Cole Wells, a member of the Galbreath family, reacts as he and other family members watch dash and body-cam footage of the night Galbreath died presented by county officials during a coroner’s inquest on April 29 from the altercation Aug. 12, 2021, between Brendon Galbreath, a member of the Blackfeet Nation, and Missoula Police Officer Garrett Brown. It took the Galbreath family almost a year to see footage from last summer’s incident which ended in an officer-involved shooting. After a coroner’s inquest looking into the shooting death of 21-year-old Galbreath following a high-speed police chase, a jury found on April 29, 2022 he had taken his own life. The Galbreath family expressed frustration after being denied police videos until only a day before the inquest. They also said Brendon died needlessly because police couldn’t assist him through a mental health crisis.
Nicole Bealer, a University of Montana student, helps junior Zoe Fintz, right, from New York with her 0.306 rifle marksmanship at Big Sky Practical Shooting Club. One of the many tasks Bealer has as hunt coordinator for Backcountry Hunter & Anglers is helping members like Fintz by taking them on practice shoots at gun ranges to improve their marksmanship to prepare for their first hunting trips. Bealer, a big proponent of firearm safety, believes more people need to take gun handling more seriously. At UM and across the Montana University System, the issue of guns on college campuses is becoming more of a reality, after House Bill 102 — one of the most unrestricted firearm policies in the country — passed in the Montana Legislature earlier in the spring. The bill, as it stood after its passing, would allow for anyone on any Montana University System campus to carry a gun, openly or concealed. It also would allow anyone to conceal carry without a permit anywhere someone can open carry. HB 102 overrules the University’s current policy, which holds that no one except law enforcement may carry weapons on campus, and requires students, faculty and staff who wish to bring their firearms onto campus to store them with UMPD. After the passing of HB 102, Bealer said she's concerned about the potential impacts of guns being around college campuses.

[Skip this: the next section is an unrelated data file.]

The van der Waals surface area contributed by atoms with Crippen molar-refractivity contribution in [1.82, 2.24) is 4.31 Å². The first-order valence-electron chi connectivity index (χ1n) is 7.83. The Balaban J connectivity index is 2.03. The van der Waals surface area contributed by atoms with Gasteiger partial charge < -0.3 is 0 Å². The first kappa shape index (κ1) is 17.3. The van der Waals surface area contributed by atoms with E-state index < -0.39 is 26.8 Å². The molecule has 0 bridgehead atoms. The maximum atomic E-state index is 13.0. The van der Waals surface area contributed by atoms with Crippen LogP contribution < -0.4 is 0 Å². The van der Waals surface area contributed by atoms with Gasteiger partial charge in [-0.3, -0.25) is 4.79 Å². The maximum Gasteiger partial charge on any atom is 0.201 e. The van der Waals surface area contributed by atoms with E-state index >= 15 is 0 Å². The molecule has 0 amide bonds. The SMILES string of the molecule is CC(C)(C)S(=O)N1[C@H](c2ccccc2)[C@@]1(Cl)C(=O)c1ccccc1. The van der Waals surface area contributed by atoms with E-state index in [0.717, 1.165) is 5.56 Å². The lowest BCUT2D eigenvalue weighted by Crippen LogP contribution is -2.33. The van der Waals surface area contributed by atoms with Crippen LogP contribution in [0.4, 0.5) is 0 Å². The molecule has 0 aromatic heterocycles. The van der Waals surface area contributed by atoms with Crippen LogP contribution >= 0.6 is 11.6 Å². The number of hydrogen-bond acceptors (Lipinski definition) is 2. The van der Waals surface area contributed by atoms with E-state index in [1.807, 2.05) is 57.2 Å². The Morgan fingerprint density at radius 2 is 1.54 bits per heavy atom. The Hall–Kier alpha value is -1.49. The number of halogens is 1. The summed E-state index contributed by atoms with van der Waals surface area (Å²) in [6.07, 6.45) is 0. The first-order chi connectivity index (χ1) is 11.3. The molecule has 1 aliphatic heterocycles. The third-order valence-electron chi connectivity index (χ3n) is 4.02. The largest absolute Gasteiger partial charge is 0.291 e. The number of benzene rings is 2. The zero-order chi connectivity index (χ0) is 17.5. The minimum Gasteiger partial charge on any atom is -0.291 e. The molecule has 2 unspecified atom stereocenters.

Patrick Matt Jr., a member of the Confederated Salish and Kootenai Tribes and son of boarding school survivors, bows his head as he opens a healing circle with a prayer in both his native Pend d'Oreille dialect of Salish and English at The Spirit of Truth Church in Pablo, Montana on Sept. 29, 2021. Matt Jr. is the son of boarding school survivors. Both his father and mother were sent to the Ursuline Academy in Great Falls at a young age. He recalls his dad telling him stories about the abuses and harsh treatments he and other children received at these schools. Matt Jr. is the director of their Families First Program, which has been running for six years. As director, he is spearheading healing efforts from intergenerational trauma brought upon by boarding schools in his community.